When I complete my degree, whenever that may be, I'll be looking to go the traditional route - both because I don't have the time/energy to commit to that kind of grueling pace, and because of the perception. Unfortunately, CLEP exams seems to have gone out of favor in the last decade, so finding a school that will accept my existing credits will be challenging. I don't really want to lose any of the credits I have accumulated.

I want to finish my degree for a small modicum of personal satisfaction. Otherwise, it's just to satisfy those who think you are less than others without one. I've managed to do fairly well in my career without one, and have very little personal interest in getting one. However, society dictates that I have to, so....I guess I eventually will.
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Old 09-15-2016, 10:54 AM
 
Location: Los Angeles
12,199 posts, read 10,408,030 times
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Quote:
Originally Posted by LizfromtheBronx View Post
Let me tell you, these degrees are far more work than a traditional setting, where 50% of the battle is showing up.
Yeah, no. Have you done both? If so, then the traditional place you went was not all that great. You are the first person I've ever heard say that places like UoP are more work than traditional schools.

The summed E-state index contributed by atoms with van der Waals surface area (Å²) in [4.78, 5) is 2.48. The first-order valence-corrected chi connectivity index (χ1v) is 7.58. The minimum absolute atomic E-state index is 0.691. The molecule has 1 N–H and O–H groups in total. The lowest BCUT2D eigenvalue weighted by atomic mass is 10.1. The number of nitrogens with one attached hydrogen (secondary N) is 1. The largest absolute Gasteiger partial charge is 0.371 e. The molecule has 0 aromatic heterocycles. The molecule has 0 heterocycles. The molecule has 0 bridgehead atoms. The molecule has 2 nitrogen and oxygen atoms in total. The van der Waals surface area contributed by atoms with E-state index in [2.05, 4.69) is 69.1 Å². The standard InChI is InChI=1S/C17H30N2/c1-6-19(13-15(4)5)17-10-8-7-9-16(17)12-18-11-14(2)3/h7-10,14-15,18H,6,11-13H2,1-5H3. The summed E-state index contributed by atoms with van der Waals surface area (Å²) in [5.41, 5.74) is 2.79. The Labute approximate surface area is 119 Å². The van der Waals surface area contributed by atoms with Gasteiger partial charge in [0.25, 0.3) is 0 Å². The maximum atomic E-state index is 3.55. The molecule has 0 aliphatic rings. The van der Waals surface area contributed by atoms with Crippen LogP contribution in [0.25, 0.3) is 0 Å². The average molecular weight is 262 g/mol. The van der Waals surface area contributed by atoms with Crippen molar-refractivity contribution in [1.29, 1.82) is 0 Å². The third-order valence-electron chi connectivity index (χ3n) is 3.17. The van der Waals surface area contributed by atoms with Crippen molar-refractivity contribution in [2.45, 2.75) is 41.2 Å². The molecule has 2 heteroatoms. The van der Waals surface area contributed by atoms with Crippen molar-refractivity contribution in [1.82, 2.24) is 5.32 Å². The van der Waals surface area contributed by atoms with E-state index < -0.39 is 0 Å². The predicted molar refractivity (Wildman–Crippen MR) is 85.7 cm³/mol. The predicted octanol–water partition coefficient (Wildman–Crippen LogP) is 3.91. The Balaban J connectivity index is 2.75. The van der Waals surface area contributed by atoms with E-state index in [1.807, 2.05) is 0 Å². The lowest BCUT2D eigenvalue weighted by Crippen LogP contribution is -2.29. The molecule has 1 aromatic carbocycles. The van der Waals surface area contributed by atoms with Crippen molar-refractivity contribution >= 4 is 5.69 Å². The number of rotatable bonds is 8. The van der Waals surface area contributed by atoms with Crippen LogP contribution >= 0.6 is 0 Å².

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Old 09-15-2016, 12:11 PM
 
1,188 posts, read 1,148,738 times
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Quote:
Originally Posted by Mr_Geek View Post
Yeah, no. Have you done both? If so, then the traditional place you went was not all that great. You are the first person I've ever heard say that places like UoP are more work than traditional schools.
I have done both, in addition to friends who have gone through traditional Master's programs and said they had much less work involved than the workload assigned with online courses. I'm not making a judgement on quality of difficulty of work, merely volume. When I was a student at UOP, the participation requirement was that you had to make 2 "quality" posts on 5 of 7 days of all 5 weeks of the course. Quality meant that you had to have a substantive response, not merely agreeing or disagreeing, but backing it up. This was in addition to whatever assignments were due that week, which was always a paper. In the last week of the course it was a group paper.